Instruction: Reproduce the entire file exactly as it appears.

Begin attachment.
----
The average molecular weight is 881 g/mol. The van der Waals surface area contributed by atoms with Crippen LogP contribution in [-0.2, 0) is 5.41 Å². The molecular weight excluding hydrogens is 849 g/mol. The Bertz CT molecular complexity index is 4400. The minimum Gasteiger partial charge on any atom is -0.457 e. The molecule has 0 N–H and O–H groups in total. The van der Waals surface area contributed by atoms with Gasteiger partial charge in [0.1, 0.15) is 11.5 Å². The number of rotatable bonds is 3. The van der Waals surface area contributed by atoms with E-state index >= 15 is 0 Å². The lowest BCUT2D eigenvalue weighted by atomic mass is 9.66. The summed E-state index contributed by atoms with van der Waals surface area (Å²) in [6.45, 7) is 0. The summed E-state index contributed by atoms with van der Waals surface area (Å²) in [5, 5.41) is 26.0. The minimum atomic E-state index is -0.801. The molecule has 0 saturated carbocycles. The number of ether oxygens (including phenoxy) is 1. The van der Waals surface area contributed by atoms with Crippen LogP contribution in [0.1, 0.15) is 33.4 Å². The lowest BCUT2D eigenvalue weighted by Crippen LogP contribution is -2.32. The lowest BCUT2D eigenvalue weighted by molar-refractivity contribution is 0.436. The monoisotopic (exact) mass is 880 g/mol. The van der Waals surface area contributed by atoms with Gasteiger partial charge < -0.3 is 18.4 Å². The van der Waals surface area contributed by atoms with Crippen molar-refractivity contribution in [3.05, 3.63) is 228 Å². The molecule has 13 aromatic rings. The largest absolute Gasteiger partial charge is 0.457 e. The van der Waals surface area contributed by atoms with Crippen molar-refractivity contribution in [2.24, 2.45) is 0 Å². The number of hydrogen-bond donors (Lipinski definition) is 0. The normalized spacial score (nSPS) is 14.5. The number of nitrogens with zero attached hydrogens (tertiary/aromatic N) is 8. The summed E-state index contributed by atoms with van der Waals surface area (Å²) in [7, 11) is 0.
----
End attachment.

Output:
The average molecular weight is 881 g/mol. The van der Waals surface area contributed by atoms with Crippen LogP contribution in [-0.2, 0) is 5.41 Å². The molecular weight excluding hydrogens is 849 g/mol. The Bertz CT molecular complexity index is 4400. The minimum Gasteiger partial charge on any atom is -0.457 e. The molecule has 0 N–H and O–H groups in total. The van der Waals surface area contributed by atoms with Gasteiger partial charge in [0.1, 0.15) is 11.5 Å². The number of rotatable bonds is 3. The van der Waals surface area contributed by atoms with E-state index >= 15 is 0 Å². The lowest BCUT2D eigenvalue weighted by atomic mass is 9.66. The summed E-state index contributed by atoms with van der Waals surface area (Å²) in [6.45, 7) is 0. The summed E-state index contributed by atoms with van der Waals surface area (Å²) in [5, 5.41) is 26.0. The minimum atomic E-state index is -0.801. The molecule has 0 saturated carbocycles. The number of ether oxygens (including phenoxy) is 1. The van der Waals surface area contributed by atoms with Crippen LogP contribution in [0.1, 0.15) is 33.4 Å². The lowest BCUT2D eigenvalue weighted by Crippen LogP contribution is -2.32. The lowest BCUT2D eigenvalue weighted by molar-refractivity contribution is 0.436. The monoisotopic (exact) mass is 880 g/mol. The van der Waals surface area contributed by atoms with Gasteiger partial charge < -0.3 is 18.4 Å². The van der Waals surface area contributed by atoms with Crippen molar-refractivity contribution in [3.05, 3.63) is 228 Å². The molecule has 13 aromatic rings. The largest absolute Gasteiger partial charge is 0.457 e. The van der Waals surface area contributed by atoms with Crippen molar-refractivity contribution in [2.24, 2.45) is 0 Å². The number of hydrogen-bond donors (Lipinski definition) is 0. The normalized spacial score (nSPS) is 14.5. The number of nitrogens with zero attached hydrogens (tertiary/aromatic N) is 8. The summed E-state index contributed by atoms with van der Waals surface area (Å²) in [7, 11) is 0.